This paper reports the outcomes of the first of three planned questionnaire surveys in the first phase of a broader Hong Kong based study on ‘Joint Risk Management’ (JRM). The survey compared perceptions on both present and preferred risk allocation, including JRM, in construction contracts. Data was mainly collected in Hong Kong and mainland China (with most respondents having working experience from Hong Kong) from various professionals and practitioners representing broad groups of academics, consultants, contractors and owners (clients). Survey results reinforce previous observations (in Canada) of the divergences in perceptions on both present and preferred risk allocation, both within and between different contracting parties. The present study reveals quite wide (marked) divergencies with many individual cases of diametrically opposing views on allocating particular risks within specific groups. Despite such divergencies, respondents professed a general enthusiasm towards JRM, irrespective of their contractual or professional affiliation. Moreover, they generally preferred to assign reduced risks from either one or both contracting parties to JRM, rather than shifting more risks to the other party. This is indicative of a perceived trend towards more collaborative and teamwork based working environments.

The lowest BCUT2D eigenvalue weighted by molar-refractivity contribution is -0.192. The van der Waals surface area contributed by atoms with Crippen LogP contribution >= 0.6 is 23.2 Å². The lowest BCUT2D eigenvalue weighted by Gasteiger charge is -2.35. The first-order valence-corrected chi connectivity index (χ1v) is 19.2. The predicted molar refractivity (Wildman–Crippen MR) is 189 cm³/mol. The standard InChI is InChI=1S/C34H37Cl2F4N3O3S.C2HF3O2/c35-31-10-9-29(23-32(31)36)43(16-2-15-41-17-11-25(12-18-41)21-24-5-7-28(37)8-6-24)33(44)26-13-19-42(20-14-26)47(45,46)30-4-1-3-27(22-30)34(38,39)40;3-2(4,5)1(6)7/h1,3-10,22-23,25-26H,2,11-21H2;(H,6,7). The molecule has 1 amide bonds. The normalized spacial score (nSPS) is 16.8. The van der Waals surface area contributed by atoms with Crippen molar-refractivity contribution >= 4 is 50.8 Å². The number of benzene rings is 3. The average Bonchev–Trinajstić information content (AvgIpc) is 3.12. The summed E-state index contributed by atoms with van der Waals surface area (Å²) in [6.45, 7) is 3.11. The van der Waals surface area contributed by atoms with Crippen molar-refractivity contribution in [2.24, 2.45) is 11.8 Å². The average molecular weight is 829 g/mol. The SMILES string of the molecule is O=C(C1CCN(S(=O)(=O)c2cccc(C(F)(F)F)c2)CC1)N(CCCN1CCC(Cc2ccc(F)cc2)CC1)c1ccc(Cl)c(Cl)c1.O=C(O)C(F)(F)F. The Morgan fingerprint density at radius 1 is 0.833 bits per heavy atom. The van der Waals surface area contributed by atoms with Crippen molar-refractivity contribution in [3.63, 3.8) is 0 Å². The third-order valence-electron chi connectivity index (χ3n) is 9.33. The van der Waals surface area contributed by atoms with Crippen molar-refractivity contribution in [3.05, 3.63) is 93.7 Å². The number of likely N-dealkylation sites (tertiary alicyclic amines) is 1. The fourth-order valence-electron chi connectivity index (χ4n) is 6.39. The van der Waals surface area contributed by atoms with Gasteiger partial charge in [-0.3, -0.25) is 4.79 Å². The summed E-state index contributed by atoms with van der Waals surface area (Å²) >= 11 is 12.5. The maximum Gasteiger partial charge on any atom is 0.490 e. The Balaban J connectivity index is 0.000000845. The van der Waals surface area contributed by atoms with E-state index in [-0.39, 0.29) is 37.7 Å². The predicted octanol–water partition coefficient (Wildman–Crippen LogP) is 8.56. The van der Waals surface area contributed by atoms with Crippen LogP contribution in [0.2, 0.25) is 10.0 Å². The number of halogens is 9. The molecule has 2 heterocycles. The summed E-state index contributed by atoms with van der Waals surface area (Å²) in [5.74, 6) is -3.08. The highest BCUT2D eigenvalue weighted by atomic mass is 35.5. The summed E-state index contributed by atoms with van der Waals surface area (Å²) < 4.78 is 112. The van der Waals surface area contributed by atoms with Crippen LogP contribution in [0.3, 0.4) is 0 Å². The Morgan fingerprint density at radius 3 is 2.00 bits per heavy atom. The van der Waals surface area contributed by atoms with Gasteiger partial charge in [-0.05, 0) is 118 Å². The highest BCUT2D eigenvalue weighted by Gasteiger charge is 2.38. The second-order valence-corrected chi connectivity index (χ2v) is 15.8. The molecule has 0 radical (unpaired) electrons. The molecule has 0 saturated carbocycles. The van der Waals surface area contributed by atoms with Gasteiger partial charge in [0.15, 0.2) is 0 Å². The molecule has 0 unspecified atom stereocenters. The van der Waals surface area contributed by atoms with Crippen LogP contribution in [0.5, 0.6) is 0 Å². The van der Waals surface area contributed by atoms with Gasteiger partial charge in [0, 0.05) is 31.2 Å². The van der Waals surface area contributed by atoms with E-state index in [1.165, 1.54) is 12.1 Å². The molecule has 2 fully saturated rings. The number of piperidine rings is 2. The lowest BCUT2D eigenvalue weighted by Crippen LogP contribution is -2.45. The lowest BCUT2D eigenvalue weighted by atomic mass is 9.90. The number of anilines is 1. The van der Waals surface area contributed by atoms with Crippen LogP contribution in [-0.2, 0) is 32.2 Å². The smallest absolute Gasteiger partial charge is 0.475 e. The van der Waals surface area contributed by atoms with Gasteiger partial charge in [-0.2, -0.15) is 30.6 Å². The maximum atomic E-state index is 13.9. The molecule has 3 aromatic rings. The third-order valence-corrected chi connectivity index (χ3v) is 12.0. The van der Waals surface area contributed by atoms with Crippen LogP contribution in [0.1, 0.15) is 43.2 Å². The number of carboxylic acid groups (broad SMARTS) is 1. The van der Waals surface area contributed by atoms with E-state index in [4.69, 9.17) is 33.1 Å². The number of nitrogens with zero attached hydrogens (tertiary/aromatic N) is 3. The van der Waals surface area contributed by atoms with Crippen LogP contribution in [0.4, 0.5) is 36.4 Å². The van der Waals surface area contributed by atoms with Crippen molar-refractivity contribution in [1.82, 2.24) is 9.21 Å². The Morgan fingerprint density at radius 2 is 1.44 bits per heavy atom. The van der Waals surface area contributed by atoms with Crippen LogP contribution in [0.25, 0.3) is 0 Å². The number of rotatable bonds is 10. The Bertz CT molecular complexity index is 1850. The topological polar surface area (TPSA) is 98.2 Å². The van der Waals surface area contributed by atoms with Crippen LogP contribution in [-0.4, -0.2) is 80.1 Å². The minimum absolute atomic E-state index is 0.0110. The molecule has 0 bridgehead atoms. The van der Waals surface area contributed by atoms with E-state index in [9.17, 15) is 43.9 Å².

MOTIAR RAHMAN, M. and KUMARASWAMY, M. (2002), "Risk management trends in the construction industry: moving towards joint risk management", Engineering, Construction and Architectural Management, Vol. 9 No. 2, pp. 131-151. https://doi.org/10.1108/eb021210Download as .RIS
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